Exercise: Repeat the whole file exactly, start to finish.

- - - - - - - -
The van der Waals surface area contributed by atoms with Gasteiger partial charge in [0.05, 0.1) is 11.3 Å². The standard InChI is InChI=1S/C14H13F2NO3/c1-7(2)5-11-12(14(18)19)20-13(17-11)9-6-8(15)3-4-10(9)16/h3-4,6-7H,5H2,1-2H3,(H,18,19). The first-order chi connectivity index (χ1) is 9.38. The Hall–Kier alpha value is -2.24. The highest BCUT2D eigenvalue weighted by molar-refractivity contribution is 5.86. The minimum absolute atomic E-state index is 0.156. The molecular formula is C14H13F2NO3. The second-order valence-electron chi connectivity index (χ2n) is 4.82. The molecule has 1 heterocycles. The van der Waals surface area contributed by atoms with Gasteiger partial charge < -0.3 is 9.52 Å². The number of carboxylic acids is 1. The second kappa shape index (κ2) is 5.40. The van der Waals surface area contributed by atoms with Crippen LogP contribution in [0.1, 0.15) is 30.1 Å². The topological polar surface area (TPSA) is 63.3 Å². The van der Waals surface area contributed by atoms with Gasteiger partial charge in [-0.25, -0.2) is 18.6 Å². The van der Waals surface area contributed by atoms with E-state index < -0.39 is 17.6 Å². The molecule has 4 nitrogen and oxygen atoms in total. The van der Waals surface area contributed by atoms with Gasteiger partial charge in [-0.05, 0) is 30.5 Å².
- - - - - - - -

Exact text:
The van der Waals surface area contributed by atoms with Gasteiger partial charge in [0.05, 0.1) is 11.3 Å². The standard InChI is InChI=1S/C14H13F2NO3/c1-7(2)5-11-12(14(18)19)20-13(17-11)9-6-8(15)3-4-10(9)16/h3-4,6-7H,5H2,1-2H3,(H,18,19). The first-order chi connectivity index (χ1) is 9.38. The Hall–Kier alpha value is -2.24. The highest BCUT2D eigenvalue weighted by molar-refractivity contribution is 5.86. The minimum absolute atomic E-state index is 0.156. The molecular formula is C14H13F2NO3. The second-order valence-electron chi connectivity index (χ2n) is 4.82. The molecule has 1 heterocycles. The van der Waals surface area contributed by atoms with Gasteiger partial charge < -0.3 is 9.52 Å². The number of carboxylic acids is 1. The second kappa shape index (κ2) is 5.40. The van der Waals surface area contributed by atoms with Crippen LogP contribution in [0.1, 0.15) is 30.1 Å². The topological polar surface area (TPSA) is 63.3 Å². The van der Waals surface area contributed by atoms with Gasteiger partial charge in [-0.25, -0.2) is 18.6 Å². The van der Waals surface area contributed by atoms with E-state index < -0.39 is 17.6 Å². The molecule has 4 nitrogen and oxygen atoms in total. The van der Waals surface area contributed by atoms with Gasteiger partial charge in [-0.05, 0) is 30.5 Å².